The University of Connecticut’s Office of the Vice President for Research, today announced that five early stage ventures have been awarded funds to help commercialize new technologies in Connecticut. The grants will fund proof of concept experiments, prototype development and testing, manufacturing design, and customer validation — all key steps to bringing new technologies into the marketplace.
According to Dr. Jeff Seemann, UConn’s Vice President for Research, funds will be made available from two unique programs aimed at filling the gap between research support and private investment. The Accelerator Fund, administered by the University and funded by the Department of Economic and Community Development, is designed to support innovation throughout the state (e.g. Yale, UConn) The University Prototype Fund, derived from the University’s patent revenue, is focused on supporting commercially viable innovations from UConn.
Voda, a UConn student startup, was awarded a $50,000 Accelerator Fund grant to support pre-manufacturing design for the company’s SmartWell beverage dispenser. SmartWell provides consumers with a choice of flavored and nutritionally enhanced beverages, while offering a green alternative to bottled beverages.
A $25,000 Accelerator Fund grant was awarded to 109 Design, a company formed by three recent Yale graduates, to develop a smart strap for scoliosis braces. The braces increase compliance and enhance the effectiveness of this important non-surgical treatment for the condition.
A $50,000 Accelerator Fund grant was awarded to Yale startup GestVision to create and test a new Point of Care diagnostic test for Preeclampsia. This award leverages a $100,000 grant the company recently received from the Yale Entrepreneurial Institute’s Innovation Fund.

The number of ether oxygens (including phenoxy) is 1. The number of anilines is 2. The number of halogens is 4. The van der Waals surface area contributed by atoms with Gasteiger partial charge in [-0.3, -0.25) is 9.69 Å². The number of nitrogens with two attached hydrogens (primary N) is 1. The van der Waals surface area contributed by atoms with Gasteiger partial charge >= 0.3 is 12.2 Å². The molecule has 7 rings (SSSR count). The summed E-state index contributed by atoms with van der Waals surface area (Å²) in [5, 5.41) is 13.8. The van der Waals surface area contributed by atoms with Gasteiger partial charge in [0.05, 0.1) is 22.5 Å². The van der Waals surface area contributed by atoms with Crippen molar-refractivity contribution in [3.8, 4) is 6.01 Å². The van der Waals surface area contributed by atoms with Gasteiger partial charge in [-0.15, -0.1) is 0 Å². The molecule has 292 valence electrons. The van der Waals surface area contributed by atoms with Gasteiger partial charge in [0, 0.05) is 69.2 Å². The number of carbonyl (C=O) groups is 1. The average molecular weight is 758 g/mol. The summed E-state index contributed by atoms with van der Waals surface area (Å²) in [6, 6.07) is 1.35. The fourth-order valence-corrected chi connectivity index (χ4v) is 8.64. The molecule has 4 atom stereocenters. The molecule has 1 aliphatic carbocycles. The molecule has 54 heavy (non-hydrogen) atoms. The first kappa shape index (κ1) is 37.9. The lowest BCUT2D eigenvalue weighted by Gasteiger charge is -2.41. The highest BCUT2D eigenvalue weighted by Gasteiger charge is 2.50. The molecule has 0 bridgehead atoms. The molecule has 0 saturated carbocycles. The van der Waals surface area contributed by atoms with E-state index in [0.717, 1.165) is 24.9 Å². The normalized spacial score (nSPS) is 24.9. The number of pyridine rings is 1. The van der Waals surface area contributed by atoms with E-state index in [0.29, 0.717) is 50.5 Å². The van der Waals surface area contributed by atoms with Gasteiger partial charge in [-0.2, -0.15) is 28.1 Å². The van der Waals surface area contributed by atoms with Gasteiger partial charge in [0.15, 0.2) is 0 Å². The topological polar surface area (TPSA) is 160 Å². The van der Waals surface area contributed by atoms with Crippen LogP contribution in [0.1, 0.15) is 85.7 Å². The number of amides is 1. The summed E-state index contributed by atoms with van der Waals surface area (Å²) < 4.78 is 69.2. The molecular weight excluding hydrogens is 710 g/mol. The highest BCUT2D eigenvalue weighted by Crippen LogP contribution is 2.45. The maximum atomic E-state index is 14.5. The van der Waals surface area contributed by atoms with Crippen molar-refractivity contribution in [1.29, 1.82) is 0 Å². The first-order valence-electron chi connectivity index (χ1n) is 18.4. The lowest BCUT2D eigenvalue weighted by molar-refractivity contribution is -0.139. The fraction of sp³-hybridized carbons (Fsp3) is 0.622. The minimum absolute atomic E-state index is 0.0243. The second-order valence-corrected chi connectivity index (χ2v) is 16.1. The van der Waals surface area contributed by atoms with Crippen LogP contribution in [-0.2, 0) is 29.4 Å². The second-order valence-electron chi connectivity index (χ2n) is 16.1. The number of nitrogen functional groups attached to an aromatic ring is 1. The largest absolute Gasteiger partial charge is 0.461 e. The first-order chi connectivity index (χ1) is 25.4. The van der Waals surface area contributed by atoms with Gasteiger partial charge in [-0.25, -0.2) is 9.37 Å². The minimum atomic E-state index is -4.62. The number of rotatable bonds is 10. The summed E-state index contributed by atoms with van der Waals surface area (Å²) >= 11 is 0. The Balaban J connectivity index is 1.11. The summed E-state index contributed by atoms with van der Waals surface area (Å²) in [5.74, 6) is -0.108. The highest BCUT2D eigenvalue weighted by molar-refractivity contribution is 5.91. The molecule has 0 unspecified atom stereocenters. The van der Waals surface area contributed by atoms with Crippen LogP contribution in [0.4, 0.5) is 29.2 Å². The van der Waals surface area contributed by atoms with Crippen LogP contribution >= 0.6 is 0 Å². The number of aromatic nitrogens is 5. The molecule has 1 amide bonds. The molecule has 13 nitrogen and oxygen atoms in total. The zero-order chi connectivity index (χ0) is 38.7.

UConn startup Valhalla Specialty Polymers, LLC, founded by Dr. Gregory Sotzing, was awarded a $50,000 UConn Prototype grant to create flexible antennae on fabrics for real-time transmission of health information of the wearer.
A $25,000 UConn Prototype grant was awarded to UConn startup Q-pro Bracing Technologies. Q-pro, advised by Dr. Kazem Kazerounian, is developing of a revolutionary knee brace for patients suffering from osteoarthritis, especially those who are too young for knee replacement.
“These programs demonstrate how university research can be the catalyst for innovation, startup creation and economic growth in Connecticut” said Dr. Seemann, “UConn is delighted to support the work of early stage companies developing technologies discovered at Connecticut’s two leading research universities — UConn and Yale. We applaud DECD’s foresight in awarding funds to support commercialization of university-based innovations. As a sign of our commitment to Connecticut’s economic prosperity, we are pleased to leverage DECD funds with UConn’s Prototype Fund.”
Media Contact: Rita Zangari, 860 486-3010